Dangerous Dogs

Part of the debate – in the House of Commons at 7:26 pm on 15th June 1989.

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Photo of Douglas Hogg Douglas Hogg The Parliamentary Under-Secretary of State for the Home Department 7:26 pm, 15th June 1989

This is a slightly different point. If one is to have a prohibition order, one has in statutory terms to define the dog to which that order applies. For the purpose of an importation prohibition order, or for that matter a possession prohibition order, one cannot define the dog other than by reference to breed. One cannot simply say that everybody is prohibited from possessing a ferocious dog. One can say that, when a ferocious dog is kept in particular circumstances, an offence is committed. One cannot say that no ferocious dog shall be imported into the United Kingdom, because that is an unenforceable piece of legislation. One can say that Latin American pit bull terriers cannot be imported into the United Kingdom.

I do not want to go back to what I was doing previously with regard to the hon. Gentleman, but what is an American pit bull terrier? That is a serious question. Obviously, a pure-bred American pit bull terrier is an American pit bull terrier, but what about a half-breed or a cross-breed? How does one recognise a dog which has in it a sufficient quantity of Amerian pit bull terrier genes to give it the characteristics of an American pit bull terrier but also has different parentage? It loses the definitional character, and therefore the prohibition cannot operate because it is nonsense if one focuses on breeds.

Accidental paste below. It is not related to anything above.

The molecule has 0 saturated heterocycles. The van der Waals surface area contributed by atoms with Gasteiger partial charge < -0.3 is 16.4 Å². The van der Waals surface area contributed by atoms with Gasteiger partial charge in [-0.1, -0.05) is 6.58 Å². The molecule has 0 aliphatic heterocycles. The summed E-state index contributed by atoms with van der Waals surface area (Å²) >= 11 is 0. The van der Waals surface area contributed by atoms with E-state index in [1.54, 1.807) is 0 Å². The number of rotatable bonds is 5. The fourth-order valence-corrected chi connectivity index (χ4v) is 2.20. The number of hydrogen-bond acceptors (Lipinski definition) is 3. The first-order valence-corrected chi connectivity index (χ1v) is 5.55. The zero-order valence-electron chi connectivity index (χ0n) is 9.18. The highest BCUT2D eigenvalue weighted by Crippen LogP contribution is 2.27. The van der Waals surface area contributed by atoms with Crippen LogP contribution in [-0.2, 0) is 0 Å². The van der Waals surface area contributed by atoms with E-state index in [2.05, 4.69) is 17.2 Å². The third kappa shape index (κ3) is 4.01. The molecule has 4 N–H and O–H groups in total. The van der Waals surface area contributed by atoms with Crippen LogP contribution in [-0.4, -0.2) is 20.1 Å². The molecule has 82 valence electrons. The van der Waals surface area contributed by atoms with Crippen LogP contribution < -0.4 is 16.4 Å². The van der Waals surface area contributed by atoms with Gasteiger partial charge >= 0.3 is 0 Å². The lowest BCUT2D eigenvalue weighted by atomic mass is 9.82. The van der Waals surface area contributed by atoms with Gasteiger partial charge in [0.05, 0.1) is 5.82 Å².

It is the point about the 1847 Act that is troubling the hon. Gentleman. That Act provides in effect that where one has a ferocious animal one has to do certain things: for example, keep it on a leash and keep a muzzle on it. The question is: what is a ferocious animal? That is not a definitional question; that is a question of fact.

I think it is possible, although I do not express a definite view on this, that the courts would be prepared to say that an American pit bull terrier, having regard to its pedigree and essential characteristics, was per se a ferocious animal. I do not think that such a finding would be applied to many dogs, but it might be applied to an American pit bull terrier.

With that exception, one has to apply the test in the context of any dog that is capable of falling within it. Any dog is capable of being ferocious. Therefore, under the 1847 Act, I think it is true that a very small number of a breed may per se be ferocious, otherwise one is looking at the characteristics of the particular dog in respect of which the summons is issued.

If the hon. Gentleman will reflect on it he will see why, on the one hand, it is impossible to prohibit possession and importation by way of breed, while on the other it is possible to express the view that perhaps American pit bull terriers would per se fall within the 1847 legislation.

The point that I am making, therefore, is that it is essential that any legislative changes we make should be measured, sensible and well aimed. They must also, incidentally, command the support of the public and not act against the large numbers of dog owners whose animals present no nuisance and therefore no threat. We think that the kind of changes—not going into detail, Madam Deputy Speaker